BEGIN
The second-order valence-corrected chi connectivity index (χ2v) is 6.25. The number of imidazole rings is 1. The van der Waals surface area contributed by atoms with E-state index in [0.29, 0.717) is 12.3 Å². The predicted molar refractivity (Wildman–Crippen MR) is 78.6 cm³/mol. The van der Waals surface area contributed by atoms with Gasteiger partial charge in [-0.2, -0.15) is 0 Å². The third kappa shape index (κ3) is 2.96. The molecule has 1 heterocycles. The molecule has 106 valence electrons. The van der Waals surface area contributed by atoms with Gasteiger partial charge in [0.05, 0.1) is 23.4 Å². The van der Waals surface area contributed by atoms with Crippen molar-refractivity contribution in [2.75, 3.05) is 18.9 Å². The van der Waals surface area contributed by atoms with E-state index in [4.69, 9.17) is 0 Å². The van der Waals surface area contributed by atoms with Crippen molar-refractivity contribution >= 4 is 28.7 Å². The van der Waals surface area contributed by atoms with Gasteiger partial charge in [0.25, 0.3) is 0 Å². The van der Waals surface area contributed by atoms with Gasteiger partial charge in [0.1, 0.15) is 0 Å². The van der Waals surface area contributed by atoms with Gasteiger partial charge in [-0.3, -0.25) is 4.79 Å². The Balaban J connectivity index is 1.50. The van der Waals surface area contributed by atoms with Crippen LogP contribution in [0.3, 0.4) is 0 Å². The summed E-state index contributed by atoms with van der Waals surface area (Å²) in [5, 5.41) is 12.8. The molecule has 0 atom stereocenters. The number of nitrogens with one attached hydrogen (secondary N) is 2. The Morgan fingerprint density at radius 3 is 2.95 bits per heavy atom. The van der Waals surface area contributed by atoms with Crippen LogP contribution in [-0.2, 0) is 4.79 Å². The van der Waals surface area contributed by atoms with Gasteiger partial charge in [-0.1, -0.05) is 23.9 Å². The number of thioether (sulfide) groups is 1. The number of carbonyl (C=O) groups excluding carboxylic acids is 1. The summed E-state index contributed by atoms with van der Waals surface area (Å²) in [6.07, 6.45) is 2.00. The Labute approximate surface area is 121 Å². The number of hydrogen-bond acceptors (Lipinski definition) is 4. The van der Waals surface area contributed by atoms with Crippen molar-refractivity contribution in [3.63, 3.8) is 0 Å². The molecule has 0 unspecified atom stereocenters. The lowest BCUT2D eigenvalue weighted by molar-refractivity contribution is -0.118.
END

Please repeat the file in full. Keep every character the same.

The second-order valence-corrected chi connectivity index (χ2v) is 6.25. The number of imidazole rings is 1. The van der Waals surface area contributed by atoms with E-state index in [0.29, 0.717) is 12.3 Å². The predicted molar refractivity (Wildman–Crippen MR) is 78.6 cm³/mol. The van der Waals surface area contributed by atoms with Gasteiger partial charge in [-0.2, -0.15) is 0 Å². The third kappa shape index (κ3) is 2.96. The molecule has 1 heterocycles. The molecule has 106 valence electrons. The van der Waals surface area contributed by atoms with Gasteiger partial charge in [0.05, 0.1) is 23.4 Å². The van der Waals surface area contributed by atoms with Crippen molar-refractivity contribution in [2.75, 3.05) is 18.9 Å². The van der Waals surface area contributed by atoms with E-state index in [4.69, 9.17) is 0 Å². The van der Waals surface area contributed by atoms with Crippen molar-refractivity contribution >= 4 is 28.7 Å². The van der Waals surface area contributed by atoms with Gasteiger partial charge in [0.25, 0.3) is 0 Å². The van der Waals surface area contributed by atoms with Gasteiger partial charge in [0.1, 0.15) is 0 Å². The van der Waals surface area contributed by atoms with Gasteiger partial charge in [-0.3, -0.25) is 4.79 Å². The Balaban J connectivity index is 1.50. The van der Waals surface area contributed by atoms with Crippen LogP contribution in [0.3, 0.4) is 0 Å². The summed E-state index contributed by atoms with van der Waals surface area (Å²) in [5, 5.41) is 12.8. The molecule has 0 atom stereocenters. The number of nitrogens with one attached hydrogen (secondary N) is 2. The Morgan fingerprint density at radius 3 is 2.95 bits per heavy atom. The van der Waals surface area contributed by atoms with Crippen LogP contribution in [-0.2, 0) is 4.79 Å². The van der Waals surface area contributed by atoms with Gasteiger partial charge in [-0.1, -0.05) is 23.9 Å². The number of thioether (sulfide) groups is 1. The number of carbonyl (C=O) groups excluding carboxylic acids is 1. The summed E-state index contributed by atoms with van der Waals surface area (Å²) in [6.07, 6.45) is 2.00. The Labute approximate surface area is 121 Å². The number of hydrogen-bond acceptors (Lipinski definition) is 4. The van der Waals surface area contributed by atoms with Crippen molar-refractivity contribution in [3.63, 3.8) is 0 Å². The molecule has 0 unspecified atom stereocenters. The lowest BCUT2D eigenvalue weighted by molar-refractivity contribution is -0.118.